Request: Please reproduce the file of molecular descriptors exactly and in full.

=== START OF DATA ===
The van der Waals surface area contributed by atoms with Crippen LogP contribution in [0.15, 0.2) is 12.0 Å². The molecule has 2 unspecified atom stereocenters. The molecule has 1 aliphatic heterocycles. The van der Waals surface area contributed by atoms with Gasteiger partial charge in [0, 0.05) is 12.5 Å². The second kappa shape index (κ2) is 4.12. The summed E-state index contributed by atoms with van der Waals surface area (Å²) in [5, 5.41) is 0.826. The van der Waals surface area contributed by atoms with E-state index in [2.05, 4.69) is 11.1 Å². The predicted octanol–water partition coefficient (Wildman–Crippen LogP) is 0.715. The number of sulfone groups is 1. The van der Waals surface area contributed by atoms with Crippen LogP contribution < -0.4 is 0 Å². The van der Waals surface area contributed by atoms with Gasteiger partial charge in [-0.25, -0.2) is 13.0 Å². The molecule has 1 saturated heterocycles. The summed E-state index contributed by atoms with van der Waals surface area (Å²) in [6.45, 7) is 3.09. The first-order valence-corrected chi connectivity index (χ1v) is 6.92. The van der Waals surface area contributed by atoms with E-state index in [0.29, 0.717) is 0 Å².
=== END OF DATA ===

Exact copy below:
The van der Waals surface area contributed by atoms with Crippen LogP contribution in [0.15, 0.2) is 12.0 Å². The molecule has 2 unspecified atom stereocenters. The molecule has 1 aliphatic heterocycles. The van der Waals surface area contributed by atoms with Gasteiger partial charge in [0, 0.05) is 12.5 Å². The second kappa shape index (κ2) is 4.12. The summed E-state index contributed by atoms with van der Waals surface area (Å²) in [5, 5.41) is 0.826. The van der Waals surface area contributed by atoms with E-state index in [2.05, 4.69) is 11.1 Å². The predicted octanol–water partition coefficient (Wildman–Crippen LogP) is 0.715. The number of sulfone groups is 1. The van der Waals surface area contributed by atoms with Crippen LogP contribution < -0.4 is 0 Å². The van der Waals surface area contributed by atoms with Gasteiger partial charge in [-0.25, -0.2) is 13.0 Å². The molecule has 1 saturated heterocycles. The summed E-state index contributed by atoms with van der Waals surface area (Å²) in [6.45, 7) is 3.09. The first-order valence-corrected chi connectivity index (χ1v) is 6.92. The van der Waals surface area contributed by atoms with E-state index in [0.29, 0.717) is 0 Å².